To the best of our knowledge, this is the first meta-analysis of methylation markers for incident type 2 diabetes. Previous studies have investigated the association between DNA methylation and incident type 2 diabetes in single cohorts [8, 12]. By combining DNA methylation data from five EWASs from European cohorts we successfully increased the power of the study and identified 76 DMS that were associated with incident type 2 diabetes.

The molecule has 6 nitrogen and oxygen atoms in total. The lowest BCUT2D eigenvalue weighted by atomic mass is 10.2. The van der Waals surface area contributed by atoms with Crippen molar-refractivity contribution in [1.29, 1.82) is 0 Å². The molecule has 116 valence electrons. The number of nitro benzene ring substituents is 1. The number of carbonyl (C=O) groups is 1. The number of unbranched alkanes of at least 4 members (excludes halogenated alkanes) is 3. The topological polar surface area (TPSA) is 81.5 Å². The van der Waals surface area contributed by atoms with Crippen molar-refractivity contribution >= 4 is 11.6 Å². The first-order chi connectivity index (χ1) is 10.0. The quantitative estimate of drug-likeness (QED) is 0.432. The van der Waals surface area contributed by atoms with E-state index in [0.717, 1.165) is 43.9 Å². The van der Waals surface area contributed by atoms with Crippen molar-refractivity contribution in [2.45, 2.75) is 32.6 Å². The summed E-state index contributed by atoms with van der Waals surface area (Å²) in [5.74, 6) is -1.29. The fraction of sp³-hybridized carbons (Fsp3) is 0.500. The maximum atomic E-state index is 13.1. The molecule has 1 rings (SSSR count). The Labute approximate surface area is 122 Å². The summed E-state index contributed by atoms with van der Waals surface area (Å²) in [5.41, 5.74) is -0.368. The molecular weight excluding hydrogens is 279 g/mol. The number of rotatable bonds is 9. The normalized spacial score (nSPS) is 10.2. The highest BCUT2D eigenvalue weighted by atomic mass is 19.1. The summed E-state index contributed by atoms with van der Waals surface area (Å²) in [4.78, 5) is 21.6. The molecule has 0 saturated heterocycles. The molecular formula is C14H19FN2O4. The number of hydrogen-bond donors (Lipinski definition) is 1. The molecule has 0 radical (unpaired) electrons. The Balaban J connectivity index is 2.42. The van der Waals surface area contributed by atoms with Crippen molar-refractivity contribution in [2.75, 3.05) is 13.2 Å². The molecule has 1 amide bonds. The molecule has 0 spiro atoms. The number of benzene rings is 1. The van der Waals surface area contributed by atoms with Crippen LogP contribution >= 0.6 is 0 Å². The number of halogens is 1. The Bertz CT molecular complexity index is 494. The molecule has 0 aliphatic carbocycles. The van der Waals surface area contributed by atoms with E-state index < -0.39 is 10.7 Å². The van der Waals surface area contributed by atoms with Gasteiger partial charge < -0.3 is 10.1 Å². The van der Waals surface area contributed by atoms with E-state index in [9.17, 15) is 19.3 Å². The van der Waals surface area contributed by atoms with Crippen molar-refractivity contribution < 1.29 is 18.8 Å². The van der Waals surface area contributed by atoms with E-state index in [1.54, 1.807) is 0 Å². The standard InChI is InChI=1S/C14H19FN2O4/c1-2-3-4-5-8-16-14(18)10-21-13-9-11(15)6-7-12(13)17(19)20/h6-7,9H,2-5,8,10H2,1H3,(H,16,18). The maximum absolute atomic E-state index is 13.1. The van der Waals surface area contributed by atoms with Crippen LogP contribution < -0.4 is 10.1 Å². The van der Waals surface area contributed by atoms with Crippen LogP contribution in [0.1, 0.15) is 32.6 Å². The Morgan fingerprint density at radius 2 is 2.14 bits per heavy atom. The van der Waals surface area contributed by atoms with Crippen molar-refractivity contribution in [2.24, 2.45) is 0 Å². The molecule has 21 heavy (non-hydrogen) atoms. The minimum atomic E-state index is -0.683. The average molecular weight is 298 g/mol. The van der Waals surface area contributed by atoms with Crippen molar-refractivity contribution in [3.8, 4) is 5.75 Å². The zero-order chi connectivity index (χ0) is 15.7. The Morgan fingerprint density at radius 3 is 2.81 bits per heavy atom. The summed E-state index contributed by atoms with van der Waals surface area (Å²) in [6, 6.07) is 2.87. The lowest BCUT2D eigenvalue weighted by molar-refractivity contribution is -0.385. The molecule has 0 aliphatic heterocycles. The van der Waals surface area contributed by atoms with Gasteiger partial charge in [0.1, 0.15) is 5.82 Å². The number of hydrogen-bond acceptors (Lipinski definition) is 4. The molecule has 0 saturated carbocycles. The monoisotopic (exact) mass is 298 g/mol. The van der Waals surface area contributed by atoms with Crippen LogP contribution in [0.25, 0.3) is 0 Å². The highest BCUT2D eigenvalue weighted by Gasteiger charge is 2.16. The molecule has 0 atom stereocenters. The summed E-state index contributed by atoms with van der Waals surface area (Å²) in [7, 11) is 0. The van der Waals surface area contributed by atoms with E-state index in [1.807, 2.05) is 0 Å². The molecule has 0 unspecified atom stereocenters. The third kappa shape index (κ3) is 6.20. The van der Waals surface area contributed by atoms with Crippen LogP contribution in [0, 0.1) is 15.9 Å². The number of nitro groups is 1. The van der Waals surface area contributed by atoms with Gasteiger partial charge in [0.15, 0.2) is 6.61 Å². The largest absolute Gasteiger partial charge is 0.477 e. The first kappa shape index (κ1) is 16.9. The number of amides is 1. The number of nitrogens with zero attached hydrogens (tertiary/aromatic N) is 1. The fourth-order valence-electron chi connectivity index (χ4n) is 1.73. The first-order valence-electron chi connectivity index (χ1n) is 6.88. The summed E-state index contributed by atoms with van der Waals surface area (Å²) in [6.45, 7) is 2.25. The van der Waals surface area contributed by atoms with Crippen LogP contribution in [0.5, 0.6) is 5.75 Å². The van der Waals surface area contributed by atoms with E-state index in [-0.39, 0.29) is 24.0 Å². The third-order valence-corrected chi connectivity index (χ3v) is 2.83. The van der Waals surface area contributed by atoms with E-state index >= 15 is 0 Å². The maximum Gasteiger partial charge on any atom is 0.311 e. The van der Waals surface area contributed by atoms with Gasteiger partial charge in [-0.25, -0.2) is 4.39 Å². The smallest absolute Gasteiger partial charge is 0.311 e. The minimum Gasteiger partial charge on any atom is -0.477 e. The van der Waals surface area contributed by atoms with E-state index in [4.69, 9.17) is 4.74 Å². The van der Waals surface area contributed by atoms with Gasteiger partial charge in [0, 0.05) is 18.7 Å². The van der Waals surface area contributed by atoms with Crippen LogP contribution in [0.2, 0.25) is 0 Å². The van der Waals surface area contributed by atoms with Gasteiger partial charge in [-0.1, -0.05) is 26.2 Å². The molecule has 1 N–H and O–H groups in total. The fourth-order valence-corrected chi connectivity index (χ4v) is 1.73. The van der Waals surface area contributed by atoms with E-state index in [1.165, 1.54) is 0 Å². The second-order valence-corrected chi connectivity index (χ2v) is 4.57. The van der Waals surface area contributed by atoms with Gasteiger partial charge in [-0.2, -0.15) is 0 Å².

Type 2 diabetes is a complex disease that exhibits metabolic changes many years prior to clinical disease onset. Using a prospective study design, we identified multiple changes in DNA methylation levels preceding the onset of type 2 diabetes. After adjustment for baseline BMI, we observed a large attenuation of significant CpG sites in the discovery phase. The EPIC-Norfolk study also investigated the effects of baseline BMI on their EWAS results and detected a similar reduction in the number of significant DMS [12]. However, a modest mean attenuation of effect sizes after BMI adjustment of 22% and the strong correlation of adjusted effect sizes with those of the primary discovery model (r = 0.983) suggested a smaller effect of BMI than might have been expected based only on the large reduction in number of genome-wide significant signals (reduction of 95%). Findings from a recent large EWAS focusing on BMI suggest that changes in DNA methylation profiles are a consequence of adiposity rather than a cause [27]. A look-up in the EWAS catalog revealed that 24 of our 76 top CpG sites were previously reported to be associated with smoking. This result is in line with the observed reduction in the number of significant DMS from 76 to 47 after adjustment for smoking (and follow-up time) and highlights the relevance of smoking, which not only impacts methylation but has also been reported as a risk factor for type 2 diabetes [34]. Our results show the importance of confounders such as smoking and BMI in the association between DNA methylation and type 2 diabetes. Although after adjustment for BMI effect sizes attenuate by about 20% and most CpGs lose genome-wide significance, attenuation is modest compared with the large reduction in the number of genome-wide significant signals, offering promise for future meta-analyses of larger size to significantly detect the DNA methylation signals predictive of incident type 2 diabetes that are independent of BMI.